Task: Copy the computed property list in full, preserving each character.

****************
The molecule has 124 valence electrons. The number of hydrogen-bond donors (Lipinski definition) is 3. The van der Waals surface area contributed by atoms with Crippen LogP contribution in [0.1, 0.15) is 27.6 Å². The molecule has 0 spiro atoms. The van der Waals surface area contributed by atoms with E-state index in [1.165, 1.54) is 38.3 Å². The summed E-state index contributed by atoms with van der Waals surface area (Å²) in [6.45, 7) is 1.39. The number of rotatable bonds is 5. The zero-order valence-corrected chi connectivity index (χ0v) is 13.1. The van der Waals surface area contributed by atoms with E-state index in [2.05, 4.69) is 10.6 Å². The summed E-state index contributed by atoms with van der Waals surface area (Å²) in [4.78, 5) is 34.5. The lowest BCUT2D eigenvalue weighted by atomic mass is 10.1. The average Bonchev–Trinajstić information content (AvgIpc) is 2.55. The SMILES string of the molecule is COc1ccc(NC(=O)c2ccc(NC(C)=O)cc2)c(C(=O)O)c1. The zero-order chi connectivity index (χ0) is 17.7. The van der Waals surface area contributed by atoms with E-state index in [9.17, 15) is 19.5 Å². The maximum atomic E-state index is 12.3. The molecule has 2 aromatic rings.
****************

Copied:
The molecule has 124 valence electrons. The number of hydrogen-bond donors (Lipinski definition) is 3. The van der Waals surface area contributed by atoms with Crippen LogP contribution in [0.1, 0.15) is 27.6 Å². The molecule has 0 spiro atoms. The van der Waals surface area contributed by atoms with E-state index in [1.165, 1.54) is 38.3 Å². The summed E-state index contributed by atoms with van der Waals surface area (Å²) in [6.45, 7) is 1.39. The number of rotatable bonds is 5. The zero-order valence-corrected chi connectivity index (χ0v) is 13.1. The van der Waals surface area contributed by atoms with E-state index in [2.05, 4.69) is 10.6 Å². The summed E-state index contributed by atoms with van der Waals surface area (Å²) in [4.78, 5) is 34.5. The lowest BCUT2D eigenvalue weighted by atomic mass is 10.1. The average Bonchev–Trinajstić information content (AvgIpc) is 2.55. The SMILES string of the molecule is COc1ccc(NC(=O)c2ccc(NC(C)=O)cc2)c(C(=O)O)c1. The zero-order chi connectivity index (χ0) is 17.7. The van der Waals surface area contributed by atoms with E-state index in [9.17, 15) is 19.5 Å². The maximum atomic E-state index is 12.3. The molecule has 2 aromatic rings.